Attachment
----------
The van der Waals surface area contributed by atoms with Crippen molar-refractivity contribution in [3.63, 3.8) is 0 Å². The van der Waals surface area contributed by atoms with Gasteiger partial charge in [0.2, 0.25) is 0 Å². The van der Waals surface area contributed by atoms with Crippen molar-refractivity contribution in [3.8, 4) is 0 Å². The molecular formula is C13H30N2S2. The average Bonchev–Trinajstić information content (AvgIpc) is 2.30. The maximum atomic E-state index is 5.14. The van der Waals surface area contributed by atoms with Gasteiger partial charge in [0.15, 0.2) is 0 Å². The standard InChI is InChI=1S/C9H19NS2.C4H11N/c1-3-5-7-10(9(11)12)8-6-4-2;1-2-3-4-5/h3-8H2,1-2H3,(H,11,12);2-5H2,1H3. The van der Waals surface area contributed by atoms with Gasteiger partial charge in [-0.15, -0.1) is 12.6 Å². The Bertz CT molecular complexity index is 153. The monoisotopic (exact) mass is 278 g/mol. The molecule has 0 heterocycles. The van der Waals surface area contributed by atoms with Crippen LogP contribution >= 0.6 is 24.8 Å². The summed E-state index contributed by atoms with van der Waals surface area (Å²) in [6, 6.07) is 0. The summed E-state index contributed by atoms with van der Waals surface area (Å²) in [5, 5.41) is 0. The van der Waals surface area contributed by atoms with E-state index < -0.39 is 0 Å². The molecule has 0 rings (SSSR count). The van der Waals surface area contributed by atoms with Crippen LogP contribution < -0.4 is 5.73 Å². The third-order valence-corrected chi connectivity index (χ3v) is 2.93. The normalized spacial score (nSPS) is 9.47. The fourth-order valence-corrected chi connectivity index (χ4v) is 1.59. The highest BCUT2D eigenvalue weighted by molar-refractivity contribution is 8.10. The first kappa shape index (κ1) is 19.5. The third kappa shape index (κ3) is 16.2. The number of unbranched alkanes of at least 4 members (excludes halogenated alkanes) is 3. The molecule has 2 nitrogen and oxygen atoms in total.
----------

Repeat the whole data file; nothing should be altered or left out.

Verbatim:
The van der Waals surface area contributed by atoms with Crippen molar-refractivity contribution in [3.63, 3.8) is 0 Å². The van der Waals surface area contributed by atoms with Gasteiger partial charge in [0.2, 0.25) is 0 Å². The van der Waals surface area contributed by atoms with Crippen molar-refractivity contribution in [3.8, 4) is 0 Å². The molecular formula is C13H30N2S2. The average Bonchev–Trinajstić information content (AvgIpc) is 2.30. The maximum atomic E-state index is 5.14. The van der Waals surface area contributed by atoms with Gasteiger partial charge in [0.15, 0.2) is 0 Å². The standard InChI is InChI=1S/C9H19NS2.C4H11N/c1-3-5-7-10(9(11)12)8-6-4-2;1-2-3-4-5/h3-8H2,1-2H3,(H,11,12);2-5H2,1H3. The van der Waals surface area contributed by atoms with Gasteiger partial charge in [-0.15, -0.1) is 12.6 Å². The Bertz CT molecular complexity index is 153. The monoisotopic (exact) mass is 278 g/mol. The molecule has 0 heterocycles. The van der Waals surface area contributed by atoms with Crippen LogP contribution >= 0.6 is 24.8 Å². The summed E-state index contributed by atoms with van der Waals surface area (Å²) in [6, 6.07) is 0. The summed E-state index contributed by atoms with van der Waals surface area (Å²) in [5, 5.41) is 0. The van der Waals surface area contributed by atoms with E-state index < -0.39 is 0 Å². The molecule has 0 rings (SSSR count). The van der Waals surface area contributed by atoms with Crippen LogP contribution < -0.4 is 5.73 Å². The third-order valence-corrected chi connectivity index (χ3v) is 2.93. The normalized spacial score (nSPS) is 9.47. The fourth-order valence-corrected chi connectivity index (χ4v) is 1.59. The highest BCUT2D eigenvalue weighted by molar-refractivity contribution is 8.10. The first kappa shape index (κ1) is 19.5. The third kappa shape index (κ3) is 16.2. The number of unbranched alkanes of at least 4 members (excludes halogenated alkanes) is 3. The molecule has 2 nitrogen and oxygen atoms in total.